The Thai government claims that police have killed only a few of the total. The BBC reported that "Thai Prime Minister Thaksin Shinawatra told reporters that only 13 suspects had been shot by police, and that violence within drug gangs was responsible for the rest." This assertion is questionable, however. The Bangkok Post reported on Feb. 17, 2003 ( "Extra-Judicial Killings") that "Pornthip Rojanasunan, acting director of the Forensic Science Institute, said the justice system could be jeopardised by a lack of explanation of extra-judicial killings. Many drug dealers had died since the Feb 1 launch of the government's crusade against drugs. Some were killed by police who said they were acting in self-defence, and others by unknown assailants, although police attribute the murders to scared drug gangs cleaning out their ranks. Dr Pornthip said it was essential to identify the cause of death where police were involved. 'It should be made clear whether the killing was done in self-defence or not,' she said. The law required the presence of at least one doctor at the scene of an unnatural death. This was intended to ensure justice for both the suspect and the police by identifying the cause of the death, but few people were willing to intervene in such cases. They worried about how the police would react. 'As it is, doctors don't want to go out to the crime scene. They don't want to have any problems with police,' she said. This could result in the judicial system being twisted and cases where people had actually been murdered could be overlooked, Dr Pornthip said."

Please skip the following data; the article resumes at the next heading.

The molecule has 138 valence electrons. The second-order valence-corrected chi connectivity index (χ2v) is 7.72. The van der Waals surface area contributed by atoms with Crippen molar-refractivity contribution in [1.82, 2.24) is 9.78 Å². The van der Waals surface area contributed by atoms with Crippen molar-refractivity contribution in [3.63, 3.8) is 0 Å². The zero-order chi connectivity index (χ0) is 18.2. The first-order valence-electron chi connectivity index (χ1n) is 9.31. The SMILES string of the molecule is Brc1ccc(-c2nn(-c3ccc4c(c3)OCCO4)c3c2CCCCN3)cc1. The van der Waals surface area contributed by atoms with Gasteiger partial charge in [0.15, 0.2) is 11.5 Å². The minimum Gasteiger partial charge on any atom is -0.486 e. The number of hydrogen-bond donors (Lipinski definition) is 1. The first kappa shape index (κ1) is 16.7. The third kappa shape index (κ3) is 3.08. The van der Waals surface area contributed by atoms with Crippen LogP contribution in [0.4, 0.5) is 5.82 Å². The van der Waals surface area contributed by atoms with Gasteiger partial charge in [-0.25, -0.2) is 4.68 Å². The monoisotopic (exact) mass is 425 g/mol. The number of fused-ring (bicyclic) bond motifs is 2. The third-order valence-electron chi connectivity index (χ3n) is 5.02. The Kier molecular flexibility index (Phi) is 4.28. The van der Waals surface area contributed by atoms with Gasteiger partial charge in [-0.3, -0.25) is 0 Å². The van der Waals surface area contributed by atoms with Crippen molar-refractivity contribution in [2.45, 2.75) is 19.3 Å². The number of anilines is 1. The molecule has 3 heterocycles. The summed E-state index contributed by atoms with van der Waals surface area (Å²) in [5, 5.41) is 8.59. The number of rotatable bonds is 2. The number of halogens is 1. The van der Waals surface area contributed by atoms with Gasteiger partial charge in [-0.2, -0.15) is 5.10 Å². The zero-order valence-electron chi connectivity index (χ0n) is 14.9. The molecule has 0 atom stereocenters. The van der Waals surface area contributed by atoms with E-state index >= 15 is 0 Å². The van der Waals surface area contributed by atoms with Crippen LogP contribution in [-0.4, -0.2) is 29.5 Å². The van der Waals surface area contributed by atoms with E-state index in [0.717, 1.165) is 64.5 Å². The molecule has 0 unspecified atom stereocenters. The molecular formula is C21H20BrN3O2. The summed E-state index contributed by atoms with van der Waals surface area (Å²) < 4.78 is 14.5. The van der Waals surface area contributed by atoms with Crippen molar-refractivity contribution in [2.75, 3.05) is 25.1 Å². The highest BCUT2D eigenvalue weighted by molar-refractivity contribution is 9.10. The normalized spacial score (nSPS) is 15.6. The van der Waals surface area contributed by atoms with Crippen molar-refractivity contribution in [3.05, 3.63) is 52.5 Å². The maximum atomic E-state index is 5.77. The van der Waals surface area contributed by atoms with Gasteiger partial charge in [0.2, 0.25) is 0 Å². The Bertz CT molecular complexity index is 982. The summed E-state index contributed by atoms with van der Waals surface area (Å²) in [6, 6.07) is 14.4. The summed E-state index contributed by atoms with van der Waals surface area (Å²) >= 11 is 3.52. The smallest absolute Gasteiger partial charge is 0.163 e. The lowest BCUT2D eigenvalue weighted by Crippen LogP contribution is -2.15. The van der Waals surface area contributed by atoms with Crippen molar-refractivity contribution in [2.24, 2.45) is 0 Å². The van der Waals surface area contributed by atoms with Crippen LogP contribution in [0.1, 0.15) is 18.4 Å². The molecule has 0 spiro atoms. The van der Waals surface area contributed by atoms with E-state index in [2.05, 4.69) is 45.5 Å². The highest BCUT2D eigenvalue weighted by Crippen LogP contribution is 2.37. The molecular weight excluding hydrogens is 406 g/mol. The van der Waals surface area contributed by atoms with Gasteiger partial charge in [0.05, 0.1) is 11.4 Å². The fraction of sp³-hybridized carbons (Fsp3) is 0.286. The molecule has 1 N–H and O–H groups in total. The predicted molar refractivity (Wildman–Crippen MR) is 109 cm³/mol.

New Bill In Thai Parliament Would Expand Army's Power
A controversial bill in the Thai parliament would give the military "the power to arrest anyone and search homes without a court order," according to a story in the Bangkok Post on May 27, 2001 ( "New Bill Vital If Army Is To Ensure Success"). The Post reports that General Panlop Pinmanee, security advisor to the Thai prime minister and acting deputy director of the Internal Security Operations Command (ISOC), "said a new security act was indispensable if the government wanted soldiers to play an active role in tackling drug and other national security issues, stipulated under the new ISOC structure. The ISOC had been gtiven a direct role in tackling drug trafficking illegal immigrants and ethnic minority groups." General Panlop, who is also a Thai Rak Thai party list Member of Parliament, told the Post "'Military officers assigned to tackle these problems could easily face lawsuits if there was no security bill to give them protection.'"
Yet "General Panlop, a close associate of former Palang Dharma leader Major-General Chamlong Srimuang, distanced Thai Rak Thai from the controversial People and State Security Protection Bill. The measure, he said, was drafted by a New Aspiration party-appointed panel led by former defence permanent secretary General Prasert Sararit, and had nothing to do with his party." The Post goes on to note that "Some provisions came as a surprise, including a proposal to replace the ISOC with a new outfit called the People and State Security Protection Command. 'That is really weird,' said Gen. Panlop. He also denied the army had anything to do with the bill. 'We have not talked about a security bill that would give absolute power to the military.'"
US Troops Training Thai Troops For Anti-Drug Operations, Have Military Exercises Near China Border
The Chicago Tribune reported on May 20, 2001 ( "US Troops In Military Exercises Near China's Border") that "Some 5,000 American troops are in northern Thailand not far from the Chinese border this weekend as part of long-scheduled Cobra Gold 2001 military exercises being staged at a time when Thailand and Myanmar are trading angry diplomatic missives and live artillery shells."
These exercises, and the addition of US military
at a time when tensions in the region are high. The Tribune
reports "Periodic hostilities over control over drug